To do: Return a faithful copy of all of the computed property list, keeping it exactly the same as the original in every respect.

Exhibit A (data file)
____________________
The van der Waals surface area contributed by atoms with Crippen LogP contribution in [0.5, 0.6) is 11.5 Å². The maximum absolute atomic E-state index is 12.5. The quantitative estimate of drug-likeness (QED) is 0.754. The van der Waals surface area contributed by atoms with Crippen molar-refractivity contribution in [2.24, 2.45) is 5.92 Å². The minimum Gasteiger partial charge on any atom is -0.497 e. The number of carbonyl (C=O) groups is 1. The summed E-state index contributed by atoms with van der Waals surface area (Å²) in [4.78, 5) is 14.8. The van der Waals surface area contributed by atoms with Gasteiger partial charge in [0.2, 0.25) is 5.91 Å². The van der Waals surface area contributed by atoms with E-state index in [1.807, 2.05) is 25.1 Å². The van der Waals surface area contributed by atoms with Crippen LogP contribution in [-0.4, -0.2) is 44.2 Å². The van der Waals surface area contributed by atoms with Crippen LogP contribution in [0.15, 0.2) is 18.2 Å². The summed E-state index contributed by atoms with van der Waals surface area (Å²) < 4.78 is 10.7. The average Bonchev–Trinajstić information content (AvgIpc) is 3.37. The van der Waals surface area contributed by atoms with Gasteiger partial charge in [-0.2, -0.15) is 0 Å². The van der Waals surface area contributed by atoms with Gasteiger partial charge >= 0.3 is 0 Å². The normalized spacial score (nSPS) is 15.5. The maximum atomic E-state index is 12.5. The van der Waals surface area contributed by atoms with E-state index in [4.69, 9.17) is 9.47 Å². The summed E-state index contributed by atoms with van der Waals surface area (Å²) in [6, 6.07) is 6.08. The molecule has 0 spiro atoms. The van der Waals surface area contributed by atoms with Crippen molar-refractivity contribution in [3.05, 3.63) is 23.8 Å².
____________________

The van der Waals surface area contributed by atoms with Crippen LogP contribution in [0.5, 0.6) is 11.5 Å². The maximum absolute atomic E-state index is 12.5. The quantitative estimate of drug-likeness (QED) is 0.754. The van der Waals surface area contributed by atoms with Crippen molar-refractivity contribution in [2.24, 2.45) is 5.92 Å². The minimum Gasteiger partial charge on any atom is -0.497 e. The number of carbonyl (C=O) groups is 1. The summed E-state index contributed by atoms with van der Waals surface area (Å²) in [4.78, 5) is 14.8. The van der Waals surface area contributed by atoms with Gasteiger partial charge in [0.2, 0.25) is 5.91 Å². The van der Waals surface area contributed by atoms with E-state index in [1.807, 2.05) is 25.1 Å². The van der Waals surface area contributed by atoms with Crippen LogP contribution in [-0.4, -0.2) is 44.2 Å². The van der Waals surface area contributed by atoms with Crippen LogP contribution in [0.15, 0.2) is 18.2 Å². The summed E-state index contributed by atoms with van der Waals surface area (Å²) < 4.78 is 10.7. The average Bonchev–Trinajstić information content (AvgIpc) is 3.37. The van der Waals surface area contributed by atoms with Gasteiger partial charge in [-0.2, -0.15) is 0 Å². The van der Waals surface area contributed by atoms with Gasteiger partial charge >= 0.3 is 0 Å². The normalized spacial score (nSPS) is 15.5. The maximum atomic E-state index is 12.5. The van der Waals surface area contributed by atoms with E-state index in [4.69, 9.17) is 9.47 Å². The summed E-state index contributed by atoms with van der Waals surface area (Å²) in [6, 6.07) is 6.08. The molecule has 0 spiro atoms. The van der Waals surface area contributed by atoms with Crippen molar-refractivity contribution in [3.05, 3.63) is 23.8 Å².